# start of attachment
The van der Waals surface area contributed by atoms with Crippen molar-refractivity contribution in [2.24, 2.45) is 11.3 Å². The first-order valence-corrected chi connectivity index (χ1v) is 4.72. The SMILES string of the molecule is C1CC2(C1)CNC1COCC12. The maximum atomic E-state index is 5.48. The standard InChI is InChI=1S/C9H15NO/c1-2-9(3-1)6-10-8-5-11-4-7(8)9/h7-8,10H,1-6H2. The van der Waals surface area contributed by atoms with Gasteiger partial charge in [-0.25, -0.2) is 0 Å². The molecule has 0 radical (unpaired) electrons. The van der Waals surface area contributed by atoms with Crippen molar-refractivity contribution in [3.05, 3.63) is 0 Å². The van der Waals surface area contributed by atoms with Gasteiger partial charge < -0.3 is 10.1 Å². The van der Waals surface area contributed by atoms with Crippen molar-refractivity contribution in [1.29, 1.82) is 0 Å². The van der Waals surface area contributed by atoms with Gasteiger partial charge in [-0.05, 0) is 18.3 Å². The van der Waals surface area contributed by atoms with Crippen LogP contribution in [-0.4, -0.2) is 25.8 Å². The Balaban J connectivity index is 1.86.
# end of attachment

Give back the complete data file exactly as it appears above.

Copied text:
The van der Waals surface area contributed by atoms with Crippen molar-refractivity contribution in [2.24, 2.45) is 11.3 Å². The first-order valence-corrected chi connectivity index (χ1v) is 4.72. The SMILES string of the molecule is C1CC2(C1)CNC1COCC12. The maximum atomic E-state index is 5.48. The standard InChI is InChI=1S/C9H15NO/c1-2-9(3-1)6-10-8-5-11-4-7(8)9/h7-8,10H,1-6H2. The van der Waals surface area contributed by atoms with Gasteiger partial charge in [-0.25, -0.2) is 0 Å². The molecule has 0 radical (unpaired) electrons. The van der Waals surface area contributed by atoms with Crippen molar-refractivity contribution in [3.05, 3.63) is 0 Å². The van der Waals surface area contributed by atoms with Gasteiger partial charge < -0.3 is 10.1 Å². The van der Waals surface area contributed by atoms with Crippen molar-refractivity contribution in [1.29, 1.82) is 0 Å². The van der Waals surface area contributed by atoms with Gasteiger partial charge in [-0.05, 0) is 18.3 Å². The van der Waals surface area contributed by atoms with Crippen LogP contribution in [-0.4, -0.2) is 25.8 Å². The Balaban J connectivity index is 1.86.